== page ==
Why, though, were we told that “The Account of the Merkava should only be taught to the wise and to those able to deduce through wisdom on their own” (Mishna Chagiga 2:1)? Apparently because there were dangers involved, as in the case of the child who studied it and suddenly died (Chagiga 13b) and of the student who was struck with leprosy when studying it (J.T. Chagiga 3:1). Also because the Divine Presence and various ministering angels appear before those who study it (Chagiga 14b), or a fire would surround them and the earth would tremble (J.T. Chagiga 3:1), and few could withstand that.
Ramchal refers to the Merkava later on in Klach as we’ll see  and in other esoteric works to a limited extent. But he dedicated an entire, albeit small, book to the subject entitled Pinot HaMerkava (“The Corners of the Merkava”) .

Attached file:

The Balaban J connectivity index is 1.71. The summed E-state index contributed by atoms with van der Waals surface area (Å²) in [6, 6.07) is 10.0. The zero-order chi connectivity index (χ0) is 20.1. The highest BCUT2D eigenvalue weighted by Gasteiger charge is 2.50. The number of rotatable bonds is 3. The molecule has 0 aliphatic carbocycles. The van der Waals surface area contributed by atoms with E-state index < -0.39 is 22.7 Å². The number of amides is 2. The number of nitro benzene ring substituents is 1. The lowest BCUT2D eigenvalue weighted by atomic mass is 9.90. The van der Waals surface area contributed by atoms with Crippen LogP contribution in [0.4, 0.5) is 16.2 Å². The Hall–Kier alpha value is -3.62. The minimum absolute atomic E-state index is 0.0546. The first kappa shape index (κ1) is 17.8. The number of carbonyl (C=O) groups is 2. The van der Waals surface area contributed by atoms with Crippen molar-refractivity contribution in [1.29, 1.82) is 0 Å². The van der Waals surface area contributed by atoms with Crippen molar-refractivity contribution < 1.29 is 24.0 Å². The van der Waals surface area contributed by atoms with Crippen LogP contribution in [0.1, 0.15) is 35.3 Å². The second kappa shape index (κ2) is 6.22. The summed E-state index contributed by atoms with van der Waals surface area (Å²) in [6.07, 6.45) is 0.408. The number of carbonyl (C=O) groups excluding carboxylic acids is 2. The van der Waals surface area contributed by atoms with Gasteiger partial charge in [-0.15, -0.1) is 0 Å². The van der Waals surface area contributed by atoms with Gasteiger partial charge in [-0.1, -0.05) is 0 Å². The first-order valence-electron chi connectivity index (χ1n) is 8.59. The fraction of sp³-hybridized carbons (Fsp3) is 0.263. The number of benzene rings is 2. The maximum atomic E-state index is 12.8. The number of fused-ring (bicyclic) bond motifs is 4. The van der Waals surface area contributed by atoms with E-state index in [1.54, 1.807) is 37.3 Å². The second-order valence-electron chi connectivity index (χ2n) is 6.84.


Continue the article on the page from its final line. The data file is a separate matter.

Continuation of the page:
An abstruse work, Pinot HaMerkava ties various themes together. Most significantly for our purposes it addresses the role that the Merkava plays in prophecy and what the prophet is to “envision”, and the place each “corner” has in the ultimate redemption and revelation of God’s Yichud. It’s thus easy to see why Ramchal discusses the subject at this early juncture even though its particulars don’t quite belong here.
 See Petachim 24, 31, 57, and 129.
 It’s contained in Ginzei Ramchal pp. 310-359.
(c) 2011 Rabbi Yaakov Feldman
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